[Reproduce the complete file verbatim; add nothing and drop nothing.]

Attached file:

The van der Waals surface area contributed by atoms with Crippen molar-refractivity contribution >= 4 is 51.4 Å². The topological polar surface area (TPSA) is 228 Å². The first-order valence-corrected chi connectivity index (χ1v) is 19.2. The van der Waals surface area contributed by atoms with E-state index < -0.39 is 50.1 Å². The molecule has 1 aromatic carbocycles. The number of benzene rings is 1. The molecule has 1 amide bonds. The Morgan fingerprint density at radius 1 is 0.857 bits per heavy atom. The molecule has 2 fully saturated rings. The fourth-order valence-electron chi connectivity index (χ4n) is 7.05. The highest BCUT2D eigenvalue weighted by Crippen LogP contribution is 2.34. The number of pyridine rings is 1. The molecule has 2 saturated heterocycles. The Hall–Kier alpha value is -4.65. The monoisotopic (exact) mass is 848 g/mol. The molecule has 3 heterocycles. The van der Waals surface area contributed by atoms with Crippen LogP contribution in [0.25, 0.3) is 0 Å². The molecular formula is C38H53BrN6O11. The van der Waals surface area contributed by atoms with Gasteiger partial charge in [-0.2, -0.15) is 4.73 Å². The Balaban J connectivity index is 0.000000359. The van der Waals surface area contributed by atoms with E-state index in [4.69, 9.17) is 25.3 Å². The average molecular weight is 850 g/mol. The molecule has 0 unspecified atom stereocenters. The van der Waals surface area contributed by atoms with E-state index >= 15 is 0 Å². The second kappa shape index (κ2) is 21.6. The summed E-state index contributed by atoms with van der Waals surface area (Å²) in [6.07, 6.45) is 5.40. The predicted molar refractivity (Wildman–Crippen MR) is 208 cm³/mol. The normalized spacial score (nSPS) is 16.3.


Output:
The van der Waals surface area contributed by atoms with Crippen molar-refractivity contribution >= 4 is 51.4 Å². The topological polar surface area (TPSA) is 228 Å². The first-order valence-corrected chi connectivity index (χ1v) is 19.2. The van der Waals surface area contributed by atoms with E-state index < -0.39 is 50.1 Å². The molecule has 1 aromatic carbocycles. The number of benzene rings is 1. The molecule has 1 amide bonds. The Morgan fingerprint density at radius 1 is 0.857 bits per heavy atom. The molecule has 2 fully saturated rings. The fourth-order valence-electron chi connectivity index (χ4n) is 7.05. The highest BCUT2D eigenvalue weighted by Crippen LogP contribution is 2.34. The number of pyridine rings is 1. The molecule has 2 saturated heterocycles. The Hall–Kier alpha value is -4.65. The monoisotopic (exact) mass is 848 g/mol. The molecule has 3 heterocycles. The van der Waals surface area contributed by atoms with Crippen LogP contribution in [0.25, 0.3) is 0 Å². The molecular formula is C38H53BrN6O11. The van der Waals surface area contributed by atoms with Gasteiger partial charge in [-0.2, -0.15) is 4.73 Å². The Balaban J connectivity index is 0.000000359. The van der Waals surface area contributed by atoms with E-state index in [4.69, 9.17) is 25.3 Å². The average molecular weight is 850 g/mol. The molecule has 0 unspecified atom stereocenters. The van der Waals surface area contributed by atoms with E-state index >= 15 is 0 Å². The second kappa shape index (κ2) is 21.6. The summed E-state index contributed by atoms with van der Waals surface area (Å²) in [6.07, 6.45) is 5.40. The predicted molar refractivity (Wildman–Crippen MR) is 208 cm³/mol. The normalized spacial score (nSPS) is 16.3.